On October 9, Tebell waged a four-hour debate with the Virginia Board of Visitors. Now burdened with the contentious decision on ACC membership, the BOV was concerned with ACC members adhering to conference rules but also relishing the potential benefits of scheduling, all while weighing the feelings of its fans and alumni.
From the official transcripts of the UVa Special Collections Library:
BOV Rector, Barron Black: … if we enter the ACC and play Maryland, we will know that, in the opinion of our Alumni groups, Maryland will violate the ACC rules?
Hunter Faulconer, President of the Alumni Association: Yes.
BOV Member, Alfred Barksdale: How do you feel about playing Maryland?
Mortimer Caplin, Chairman of the Athletic Council: I don’t think we would be contaminated by one game a year.
UVa Football Coach, Gus Tebell: The feeling against Maryland results from their recent ruthless attitude in building a football team.
[UVa President Barron Black read a letter from the Maryland Chapter of the UVa Alumni Association reporting it opposed ACC membership by a 17 to 2 count.]
BOV Member, John Gravatt: Schools like North Carolina and Duke are in the Conference. I think we have mutuality of thought with those schools. Our influence added to theirs would have great weight towards insuring proper rules and real enforcement of them.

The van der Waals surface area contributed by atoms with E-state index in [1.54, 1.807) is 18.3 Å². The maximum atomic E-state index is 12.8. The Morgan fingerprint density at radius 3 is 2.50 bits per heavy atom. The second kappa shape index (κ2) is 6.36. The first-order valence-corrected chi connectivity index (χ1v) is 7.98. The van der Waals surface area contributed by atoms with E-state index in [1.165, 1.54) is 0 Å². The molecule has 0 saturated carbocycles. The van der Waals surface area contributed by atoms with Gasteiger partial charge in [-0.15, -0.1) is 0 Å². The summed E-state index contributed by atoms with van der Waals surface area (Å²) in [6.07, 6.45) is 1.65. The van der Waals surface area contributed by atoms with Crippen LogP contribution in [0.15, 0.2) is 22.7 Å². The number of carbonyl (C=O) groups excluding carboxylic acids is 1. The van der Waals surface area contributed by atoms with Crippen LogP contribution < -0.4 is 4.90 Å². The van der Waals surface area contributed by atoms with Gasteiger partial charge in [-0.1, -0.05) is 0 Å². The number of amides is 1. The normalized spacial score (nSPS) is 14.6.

Mr. Black: Isn’t scheduling a serious problem if we are not in a conference?
Mr. Faulconer: Yes. Duke won’t schedule us until we decide about the ACC. We would like membership in the Ivy League, but can’t get that.
Mr. Gravatt: I doubt that North Carolina and Duke will actually play us outside of the Conference.
Mr. Tebell: Duke will not schedule us unless we enter. As regards other sports, we haven’t played North Carolina or Duke in basketball for ten years.
BOV Member, Thomas Gay: Do you think that Alumni thought is sufficiently crystallized to allow the Board to act in accord with Alumni wishes if it should choose to do so?
Mr. Faulconer: No, you will be severely criticized, whatever you do.
Finally, after hours of debate, a resolution was passed by a 6-4 vote to accept membership to the ACC if an invitation was offered. After hearing of the news, South Carolina’s Penney called UVa President Darden and extended a formal invitation, breaking the impasse over who would make the first move on this extended romance.